The European Union (EU) has denied giving Pres. Olussegun Obasanjo a clean bill of health concerning allegations of corruption made against him. In October, Thisday newspaper carried a story which claimed that the EU stated that Pres. Obasanjo did not have any foreign bank accounts.
Following Thisday’s story, Sowore Omoyele (one of the authors of this article) wrote a letter to the EU President Jose Barosso asking for clarifications on October 18, 2005. In it, Omoyele wanted to learn from the EU how they arrived at their conclusions, as stated:
“We all agree that corruption and graft is Africa’s greatest enemy towards growth and meaningful development, it is a welcome development that the EU is taking a proactive stance on corruption.
However, if your office is making political or diplomatic statements about African leaders, in a manner reminiscent of the Cold War era, it will be a let down to the rest of Africans who look forward to the institution you represent for hope and support as they struggle with hunger, poverty and misery created by mismanagement and official graft”.
The EU, through Amadeu Altafaj, wrote a response to Omoyele’s letter and described the Thisday story as “not only misleading but also contains several mistakes and false quotes.” Providing context to the story, Altafaj, who says some false quotes were attributed to him, told Omoyele, “The author of this article participated in October on series of meetings with European Commission (EC) officials with other African journalists. The Presentations were focused on the EU strategy for Africa recently proposed by the Commission, the increase of Development Aid as agreed by the Council last May and the press activities of the EC.” Responding to the issue of whether Obasanjo had foreign bank accounts, which was the subject of Kingsley Nwezeh’s article, Altafaj said, “The Commission’s position is that this is an issue essentially for the Nigerian institutions. The European Commission would be aware of such allegations if, for instance, a Court ruling or a Parliamentary report had been issued and circulated.”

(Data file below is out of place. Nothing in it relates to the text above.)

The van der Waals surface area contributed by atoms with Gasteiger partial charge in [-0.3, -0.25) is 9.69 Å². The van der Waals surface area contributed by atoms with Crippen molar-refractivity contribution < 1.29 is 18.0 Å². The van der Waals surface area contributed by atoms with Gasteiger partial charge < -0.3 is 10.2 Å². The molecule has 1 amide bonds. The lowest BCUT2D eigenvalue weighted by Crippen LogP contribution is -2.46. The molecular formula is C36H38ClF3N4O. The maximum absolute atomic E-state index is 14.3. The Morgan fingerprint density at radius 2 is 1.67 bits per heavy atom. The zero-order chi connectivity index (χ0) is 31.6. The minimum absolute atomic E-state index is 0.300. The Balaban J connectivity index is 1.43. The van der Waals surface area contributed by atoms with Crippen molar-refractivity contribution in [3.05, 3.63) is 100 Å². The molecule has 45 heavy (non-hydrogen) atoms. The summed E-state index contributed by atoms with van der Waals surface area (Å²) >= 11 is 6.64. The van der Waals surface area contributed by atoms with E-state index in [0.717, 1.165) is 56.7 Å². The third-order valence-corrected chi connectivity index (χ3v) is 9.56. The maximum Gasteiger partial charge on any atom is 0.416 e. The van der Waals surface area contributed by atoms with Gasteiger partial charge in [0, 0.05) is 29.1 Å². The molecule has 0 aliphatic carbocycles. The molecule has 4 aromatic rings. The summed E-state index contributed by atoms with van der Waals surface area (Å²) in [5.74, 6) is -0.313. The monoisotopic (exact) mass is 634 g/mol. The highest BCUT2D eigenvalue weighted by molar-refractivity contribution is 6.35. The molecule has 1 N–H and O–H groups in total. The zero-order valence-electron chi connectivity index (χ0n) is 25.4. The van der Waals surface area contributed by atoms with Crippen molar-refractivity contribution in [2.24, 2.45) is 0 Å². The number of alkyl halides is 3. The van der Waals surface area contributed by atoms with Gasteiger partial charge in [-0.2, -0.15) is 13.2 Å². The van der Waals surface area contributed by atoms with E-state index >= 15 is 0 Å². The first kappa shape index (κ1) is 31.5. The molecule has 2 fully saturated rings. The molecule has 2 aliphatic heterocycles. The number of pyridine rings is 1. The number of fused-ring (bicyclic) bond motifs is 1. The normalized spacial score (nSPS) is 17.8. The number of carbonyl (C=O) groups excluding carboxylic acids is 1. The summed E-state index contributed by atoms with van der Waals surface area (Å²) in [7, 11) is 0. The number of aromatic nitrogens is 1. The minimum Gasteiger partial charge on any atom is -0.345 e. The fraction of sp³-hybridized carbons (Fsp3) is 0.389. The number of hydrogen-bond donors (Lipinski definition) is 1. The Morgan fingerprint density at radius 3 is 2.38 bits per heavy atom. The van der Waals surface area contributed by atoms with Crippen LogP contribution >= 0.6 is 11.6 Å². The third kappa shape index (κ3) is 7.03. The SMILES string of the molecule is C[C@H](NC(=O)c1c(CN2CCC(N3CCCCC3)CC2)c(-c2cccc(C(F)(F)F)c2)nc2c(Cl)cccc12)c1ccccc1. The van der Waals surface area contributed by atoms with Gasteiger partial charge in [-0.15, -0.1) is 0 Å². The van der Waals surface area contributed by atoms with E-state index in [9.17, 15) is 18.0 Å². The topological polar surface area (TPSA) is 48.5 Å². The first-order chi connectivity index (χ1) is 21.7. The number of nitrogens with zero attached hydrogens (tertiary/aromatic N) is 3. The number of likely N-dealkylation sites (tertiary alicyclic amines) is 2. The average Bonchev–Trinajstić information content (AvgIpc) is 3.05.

Amadeau Altafaj, who is the EC spokesman for Development, denied making any statements about Pres. Obasanjo’s ownership, or lack thereof, of foreign bank accounts. He also denied commenting on the other African leaders regarding foreign bank accounts. Altafaj said that Nwezeh’s article would suggest that the EU had been investigating African leaders. The reality, he maintained, is that “The EU and the Commission have no competence to carry out such investigation.”
The Commission’s response to Sowore’s inquiry also suggested that the ‘misleading’ Thisday article is still being considered for further action. Their spokesman said, “Beyond the many mistakes and confusions to be noticed, particularly concerning to the Commission is the fact that the article contains several false quotes attributed to the spokesperson. This serious and unethical conduct by a media will be addressed consequently through the appropriate bodies.”
In reiterating the EU’s commitment to Africa, the organization said, “Any journalist who has been following EU’s Development Policy in the last year is well aware that the Commission, presided by Jos. Manuel Barroso, has shown an unprecedented commitment and leadership to enhance this policy and put a particular focus on Africa. And if there is one fundamental pillar to be mentioned in this new Development policy promoted by the Commission this is definitely good governance. Putting this into question through misleading reporting is simply outrageous.”
You may recall that in a widely circulated letter to the President, Governor Orji Kalu of Abia State accused President Obasanjo of corruption, in particular, he alleged that Obasanjo owns foreign bank accounts, as well as a “Visa Platinum” credit card.